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A special thanks to Sussex Wildlife TrustFriends of Rye Harbour Nature Reserve and Flag Ecology for their contribution to the funding of the new RX-wildlife website.

Website design and maintenance by Andy Phillips.

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Rye Harbour Moths

It's always a slow start moth-wise at Rye Harbour, so it was good to get my first individuals of the year this morning. First out of the trap was this early thorn, immediately identifiable from other thorns by its resting posture, with wings upright and together like a butterfly. It's a common species but I don't get a huge number here, just the odd single thoughout the year. Not much else to report this morning, with a hebrew character and two early grey the only other moths, but the trap did contain my first great silver water beetle of the year, always good to see.


A big pipit

A large and long legged pipit on the fence just behind Ternery Pool needed a closer look. It looks like a Scandanavian Rock Pipit to me... 


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Purple Sands

Hythe is possibly just about in the RXwildlife area. Yesterday we added another species to our year lists by taking the 100 bus to see the wintering Purple Sandpipers. They frequent two "reefs" of imported rocks at the ends of Stade Street and Twiss Road. We couldn't see any on the Stade Street rocks but found two with 5 Turnstones at Twiss Road. Around high tide is said to be best, though the beach shelves steeply anyway. It's become a reliable and very accessible wintering site, the birds sometimes staying into May. For the latest bird (and moth) news, see which reported 3 at Twiss Road on 9th and one there with 3 at Stade Street on 3rd. That website also covers some good sites nearby, so you could make a day in that area.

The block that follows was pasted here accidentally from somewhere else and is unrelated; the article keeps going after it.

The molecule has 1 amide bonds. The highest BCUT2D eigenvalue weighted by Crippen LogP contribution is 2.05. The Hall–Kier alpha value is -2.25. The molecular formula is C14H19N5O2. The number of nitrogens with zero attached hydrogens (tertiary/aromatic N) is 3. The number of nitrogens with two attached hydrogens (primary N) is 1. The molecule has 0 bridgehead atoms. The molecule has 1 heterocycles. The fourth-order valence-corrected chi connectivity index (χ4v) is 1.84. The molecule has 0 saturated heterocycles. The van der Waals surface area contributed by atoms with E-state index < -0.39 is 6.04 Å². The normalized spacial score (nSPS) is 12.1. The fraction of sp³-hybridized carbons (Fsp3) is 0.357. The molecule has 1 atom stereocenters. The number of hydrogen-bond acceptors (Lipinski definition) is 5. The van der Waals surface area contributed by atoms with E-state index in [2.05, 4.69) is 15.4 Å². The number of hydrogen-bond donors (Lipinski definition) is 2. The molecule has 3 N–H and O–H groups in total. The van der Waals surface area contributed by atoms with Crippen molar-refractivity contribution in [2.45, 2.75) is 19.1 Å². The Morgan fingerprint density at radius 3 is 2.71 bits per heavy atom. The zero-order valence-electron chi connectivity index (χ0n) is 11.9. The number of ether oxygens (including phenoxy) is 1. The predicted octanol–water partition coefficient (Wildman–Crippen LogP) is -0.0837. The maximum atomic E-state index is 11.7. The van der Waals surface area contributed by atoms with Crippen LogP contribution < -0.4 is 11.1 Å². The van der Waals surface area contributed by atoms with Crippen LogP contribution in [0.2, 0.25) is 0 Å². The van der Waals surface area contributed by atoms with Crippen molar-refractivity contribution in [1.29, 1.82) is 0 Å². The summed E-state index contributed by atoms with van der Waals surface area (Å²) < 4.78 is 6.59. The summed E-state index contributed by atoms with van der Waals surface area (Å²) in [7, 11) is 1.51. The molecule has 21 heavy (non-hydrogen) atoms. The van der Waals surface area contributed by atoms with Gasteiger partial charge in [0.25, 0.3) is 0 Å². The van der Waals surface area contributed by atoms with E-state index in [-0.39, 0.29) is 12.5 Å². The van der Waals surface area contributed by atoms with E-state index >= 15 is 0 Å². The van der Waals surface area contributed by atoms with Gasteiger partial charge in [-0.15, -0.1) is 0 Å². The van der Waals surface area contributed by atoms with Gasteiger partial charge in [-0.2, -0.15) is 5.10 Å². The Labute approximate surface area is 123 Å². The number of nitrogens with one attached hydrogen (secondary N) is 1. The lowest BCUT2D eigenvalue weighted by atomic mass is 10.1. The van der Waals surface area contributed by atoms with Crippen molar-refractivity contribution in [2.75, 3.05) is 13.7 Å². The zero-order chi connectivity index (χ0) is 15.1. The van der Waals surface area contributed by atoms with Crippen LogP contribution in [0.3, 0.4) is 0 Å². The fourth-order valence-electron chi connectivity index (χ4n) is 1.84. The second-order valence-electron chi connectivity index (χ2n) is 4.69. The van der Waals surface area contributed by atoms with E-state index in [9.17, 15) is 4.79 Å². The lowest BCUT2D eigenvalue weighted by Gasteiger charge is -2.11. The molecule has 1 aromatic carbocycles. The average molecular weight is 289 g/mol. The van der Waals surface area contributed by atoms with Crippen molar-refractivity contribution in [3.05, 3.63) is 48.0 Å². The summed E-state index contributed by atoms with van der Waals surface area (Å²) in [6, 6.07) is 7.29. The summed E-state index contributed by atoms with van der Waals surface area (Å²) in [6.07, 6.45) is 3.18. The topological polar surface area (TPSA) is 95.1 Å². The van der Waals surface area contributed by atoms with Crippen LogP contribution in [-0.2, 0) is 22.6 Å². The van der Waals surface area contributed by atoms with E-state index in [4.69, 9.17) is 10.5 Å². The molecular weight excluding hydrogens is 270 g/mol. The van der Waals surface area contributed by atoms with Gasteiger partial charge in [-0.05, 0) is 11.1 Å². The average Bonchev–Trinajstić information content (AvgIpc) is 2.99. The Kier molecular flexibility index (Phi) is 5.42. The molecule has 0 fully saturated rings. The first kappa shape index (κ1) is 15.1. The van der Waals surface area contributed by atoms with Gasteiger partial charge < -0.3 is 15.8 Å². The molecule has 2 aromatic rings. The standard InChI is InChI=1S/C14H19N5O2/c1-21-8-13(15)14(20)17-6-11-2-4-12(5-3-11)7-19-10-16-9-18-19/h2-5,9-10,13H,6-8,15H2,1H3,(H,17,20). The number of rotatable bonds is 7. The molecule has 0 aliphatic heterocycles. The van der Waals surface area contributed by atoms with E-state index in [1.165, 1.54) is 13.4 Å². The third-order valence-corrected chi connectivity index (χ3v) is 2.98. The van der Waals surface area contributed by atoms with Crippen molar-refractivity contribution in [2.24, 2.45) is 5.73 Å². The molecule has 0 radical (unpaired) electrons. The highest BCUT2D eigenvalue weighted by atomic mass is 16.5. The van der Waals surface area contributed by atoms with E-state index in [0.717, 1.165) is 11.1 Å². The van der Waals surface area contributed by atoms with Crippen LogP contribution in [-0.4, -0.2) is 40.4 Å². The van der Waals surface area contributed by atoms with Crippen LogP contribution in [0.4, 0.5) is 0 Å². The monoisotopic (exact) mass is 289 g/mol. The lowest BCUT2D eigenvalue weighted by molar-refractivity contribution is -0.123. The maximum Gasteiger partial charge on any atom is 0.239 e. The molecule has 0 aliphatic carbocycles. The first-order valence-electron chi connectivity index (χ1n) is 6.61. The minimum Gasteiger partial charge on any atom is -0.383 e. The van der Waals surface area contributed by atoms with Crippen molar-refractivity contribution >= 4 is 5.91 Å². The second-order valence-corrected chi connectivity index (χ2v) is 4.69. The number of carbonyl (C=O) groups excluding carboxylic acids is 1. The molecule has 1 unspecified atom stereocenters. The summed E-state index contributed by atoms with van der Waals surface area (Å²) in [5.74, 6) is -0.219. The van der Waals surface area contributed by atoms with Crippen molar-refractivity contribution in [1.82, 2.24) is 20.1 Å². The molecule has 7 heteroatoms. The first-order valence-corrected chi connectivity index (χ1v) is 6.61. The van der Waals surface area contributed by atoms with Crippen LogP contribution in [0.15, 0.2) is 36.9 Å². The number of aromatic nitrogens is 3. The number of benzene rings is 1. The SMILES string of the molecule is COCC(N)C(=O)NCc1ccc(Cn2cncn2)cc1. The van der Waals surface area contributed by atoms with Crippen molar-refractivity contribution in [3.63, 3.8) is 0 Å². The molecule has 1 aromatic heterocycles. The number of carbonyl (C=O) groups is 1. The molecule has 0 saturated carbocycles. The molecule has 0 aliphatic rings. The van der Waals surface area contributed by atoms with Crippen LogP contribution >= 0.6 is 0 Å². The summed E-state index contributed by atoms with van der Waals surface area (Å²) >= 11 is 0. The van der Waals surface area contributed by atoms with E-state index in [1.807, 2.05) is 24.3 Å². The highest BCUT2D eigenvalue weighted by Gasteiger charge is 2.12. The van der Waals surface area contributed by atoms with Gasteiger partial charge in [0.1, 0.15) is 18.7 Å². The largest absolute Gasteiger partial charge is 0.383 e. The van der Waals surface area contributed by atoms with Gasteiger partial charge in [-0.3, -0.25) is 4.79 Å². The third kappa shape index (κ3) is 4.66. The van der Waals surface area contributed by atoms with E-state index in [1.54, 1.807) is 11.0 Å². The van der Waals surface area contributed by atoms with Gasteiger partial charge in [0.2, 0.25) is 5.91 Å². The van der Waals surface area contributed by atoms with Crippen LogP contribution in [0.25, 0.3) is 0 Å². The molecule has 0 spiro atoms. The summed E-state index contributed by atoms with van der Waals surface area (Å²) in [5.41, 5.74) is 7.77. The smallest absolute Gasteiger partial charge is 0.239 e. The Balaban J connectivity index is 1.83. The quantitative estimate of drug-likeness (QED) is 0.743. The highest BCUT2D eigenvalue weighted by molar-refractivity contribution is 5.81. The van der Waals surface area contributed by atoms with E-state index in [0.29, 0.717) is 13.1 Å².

Rye Harbour

Highlights today on the monthly WeBS (Wetland Bird Survey) included black-necked grebe on Long Pit, starting to show its summer plumage, red-breasted merganser on Harbour Farm, 65 avocet on the Beach Reserve and Harbour Farm and male wheatear near the red-roofed hut. In addition, at least 91 Sandwich tern were present, mainly on Flat Beach but with a fews roosting with around 100 oystercatcher and 35 golden plover on Ternery Pool, and a willow warbler was heard singing on Camber Golf course early in the morning. The warmer conditions are also starting encourage the insects, with small tortoiseshell and buff-tailed bumblebee on Harbour Farm and common green shieldbug at Lime Kiln Cottage.


Pett Level

The sea was flat calm and dotted with grebes and divers. The divers were flying both east and westwards and there were at least 33 Red-throated Divers present. There were also 120 Common Scoter and a few Great Crested Grebe.

Many of the Wigeon have now left and only about one hundred were still present. A male Garganey was asleep on the eastern edge of the eastern pool. There was also a single White-fronted Goose with the Greylags.

About ten Bearded Tit were present in the reeds and a Cetti's Warbler was in song. There were a few Meadow Pipits moving east and several small groups of Starling moved northwards.